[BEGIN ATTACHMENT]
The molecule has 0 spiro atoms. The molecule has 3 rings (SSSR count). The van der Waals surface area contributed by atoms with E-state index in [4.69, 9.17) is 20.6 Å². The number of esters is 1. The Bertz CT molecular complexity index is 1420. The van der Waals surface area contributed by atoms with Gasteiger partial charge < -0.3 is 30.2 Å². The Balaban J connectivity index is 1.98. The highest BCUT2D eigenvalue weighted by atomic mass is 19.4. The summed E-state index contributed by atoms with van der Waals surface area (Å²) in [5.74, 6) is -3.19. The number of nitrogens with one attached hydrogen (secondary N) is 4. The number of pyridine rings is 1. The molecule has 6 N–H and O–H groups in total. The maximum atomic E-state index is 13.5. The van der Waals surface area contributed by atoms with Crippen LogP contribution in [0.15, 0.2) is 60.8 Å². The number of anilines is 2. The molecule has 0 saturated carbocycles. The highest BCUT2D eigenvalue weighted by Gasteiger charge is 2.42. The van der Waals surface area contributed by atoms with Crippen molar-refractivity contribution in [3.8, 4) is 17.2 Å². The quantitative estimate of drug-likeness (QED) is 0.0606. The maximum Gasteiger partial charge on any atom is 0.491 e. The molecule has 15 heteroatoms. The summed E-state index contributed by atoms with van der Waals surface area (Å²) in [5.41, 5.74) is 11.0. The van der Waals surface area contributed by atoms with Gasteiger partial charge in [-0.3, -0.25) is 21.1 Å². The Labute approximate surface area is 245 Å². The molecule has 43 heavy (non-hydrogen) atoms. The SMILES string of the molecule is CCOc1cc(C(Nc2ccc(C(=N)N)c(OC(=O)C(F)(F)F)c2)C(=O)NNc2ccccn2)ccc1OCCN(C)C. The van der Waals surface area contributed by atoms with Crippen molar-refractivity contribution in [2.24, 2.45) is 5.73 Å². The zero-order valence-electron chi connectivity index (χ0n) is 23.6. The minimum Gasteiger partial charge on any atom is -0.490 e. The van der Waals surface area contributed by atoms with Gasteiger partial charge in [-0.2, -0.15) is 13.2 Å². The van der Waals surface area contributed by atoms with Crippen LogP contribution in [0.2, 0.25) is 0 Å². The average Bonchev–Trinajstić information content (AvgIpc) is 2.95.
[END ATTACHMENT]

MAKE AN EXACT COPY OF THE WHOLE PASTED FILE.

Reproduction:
The molecule has 0 spiro atoms. The molecule has 3 rings (SSSR count). The van der Waals surface area contributed by atoms with E-state index in [4.69, 9.17) is 20.6 Å². The number of esters is 1. The Bertz CT molecular complexity index is 1420. The van der Waals surface area contributed by atoms with Gasteiger partial charge < -0.3 is 30.2 Å². The Balaban J connectivity index is 1.98. The highest BCUT2D eigenvalue weighted by atomic mass is 19.4. The summed E-state index contributed by atoms with van der Waals surface area (Å²) in [5.74, 6) is -3.19. The number of nitrogens with one attached hydrogen (secondary N) is 4. The number of pyridine rings is 1. The molecule has 6 N–H and O–H groups in total. The maximum atomic E-state index is 13.5. The van der Waals surface area contributed by atoms with Crippen LogP contribution in [0.15, 0.2) is 60.8 Å². The number of anilines is 2. The molecule has 0 saturated carbocycles. The highest BCUT2D eigenvalue weighted by Gasteiger charge is 2.42. The van der Waals surface area contributed by atoms with Crippen molar-refractivity contribution in [3.8, 4) is 17.2 Å². The quantitative estimate of drug-likeness (QED) is 0.0606. The maximum Gasteiger partial charge on any atom is 0.491 e. The molecule has 15 heteroatoms. The summed E-state index contributed by atoms with van der Waals surface area (Å²) in [5.41, 5.74) is 11.0. The van der Waals surface area contributed by atoms with Gasteiger partial charge in [-0.3, -0.25) is 21.1 Å². The Labute approximate surface area is 245 Å². The molecule has 43 heavy (non-hydrogen) atoms. The SMILES string of the molecule is CCOc1cc(C(Nc2ccc(C(=N)N)c(OC(=O)C(F)(F)F)c2)C(=O)NNc2ccccn2)ccc1OCCN(C)C. The van der Waals surface area contributed by atoms with Crippen molar-refractivity contribution in [2.24, 2.45) is 5.73 Å². The zero-order valence-electron chi connectivity index (χ0n) is 23.6. The minimum Gasteiger partial charge on any atom is -0.490 e. The van der Waals surface area contributed by atoms with Gasteiger partial charge in [-0.2, -0.15) is 13.2 Å². The van der Waals surface area contributed by atoms with Crippen LogP contribution in [0.2, 0.25) is 0 Å². The average Bonchev–Trinajstić information content (AvgIpc) is 2.95.